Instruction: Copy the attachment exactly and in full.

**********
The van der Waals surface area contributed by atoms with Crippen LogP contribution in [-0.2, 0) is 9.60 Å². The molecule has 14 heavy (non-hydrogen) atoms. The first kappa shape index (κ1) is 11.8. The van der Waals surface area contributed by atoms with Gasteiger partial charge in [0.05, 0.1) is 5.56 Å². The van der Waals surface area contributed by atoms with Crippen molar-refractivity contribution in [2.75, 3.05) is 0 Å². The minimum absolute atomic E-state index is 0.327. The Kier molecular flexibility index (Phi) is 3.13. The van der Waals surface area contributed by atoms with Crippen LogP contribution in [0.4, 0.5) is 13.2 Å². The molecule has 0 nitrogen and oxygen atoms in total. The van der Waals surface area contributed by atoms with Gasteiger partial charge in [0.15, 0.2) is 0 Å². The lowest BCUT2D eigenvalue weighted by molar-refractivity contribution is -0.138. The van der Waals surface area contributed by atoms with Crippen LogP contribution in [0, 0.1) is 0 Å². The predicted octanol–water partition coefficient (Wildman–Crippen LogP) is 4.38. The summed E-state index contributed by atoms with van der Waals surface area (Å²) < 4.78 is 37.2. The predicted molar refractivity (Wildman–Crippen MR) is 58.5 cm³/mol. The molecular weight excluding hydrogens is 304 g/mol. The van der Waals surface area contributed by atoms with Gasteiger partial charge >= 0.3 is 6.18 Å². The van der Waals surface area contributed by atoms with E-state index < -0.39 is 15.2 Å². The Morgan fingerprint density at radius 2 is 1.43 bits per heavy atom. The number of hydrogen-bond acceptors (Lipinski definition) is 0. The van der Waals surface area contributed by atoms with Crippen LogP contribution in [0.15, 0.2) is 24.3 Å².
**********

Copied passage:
The van der Waals surface area contributed by atoms with Crippen LogP contribution in [-0.2, 0) is 9.60 Å². The molecule has 14 heavy (non-hydrogen) atoms. The first kappa shape index (κ1) is 11.8. The van der Waals surface area contributed by atoms with Gasteiger partial charge in [0.05, 0.1) is 5.56 Å². The van der Waals surface area contributed by atoms with Crippen molar-refractivity contribution in [2.75, 3.05) is 0 Å². The minimum absolute atomic E-state index is 0.327. The Kier molecular flexibility index (Phi) is 3.13. The van der Waals surface area contributed by atoms with Crippen LogP contribution in [0.4, 0.5) is 13.2 Å². The molecule has 0 nitrogen and oxygen atoms in total. The van der Waals surface area contributed by atoms with Gasteiger partial charge in [0.15, 0.2) is 0 Å². The lowest BCUT2D eigenvalue weighted by molar-refractivity contribution is -0.138. The van der Waals surface area contributed by atoms with Crippen LogP contribution in [0, 0.1) is 0 Å². The predicted octanol–water partition coefficient (Wildman–Crippen LogP) is 4.38. The summed E-state index contributed by atoms with van der Waals surface area (Å²) < 4.78 is 37.2. The predicted molar refractivity (Wildman–Crippen MR) is 58.5 cm³/mol. The molecular weight excluding hydrogens is 304 g/mol. The van der Waals surface area contributed by atoms with Gasteiger partial charge >= 0.3 is 6.18 Å². The van der Waals surface area contributed by atoms with E-state index < -0.39 is 15.2 Å². The Morgan fingerprint density at radius 2 is 1.43 bits per heavy atom. The number of hydrogen-bond acceptors (Lipinski definition) is 0. The van der Waals surface area contributed by atoms with Crippen LogP contribution in [0.15, 0.2) is 24.3 Å².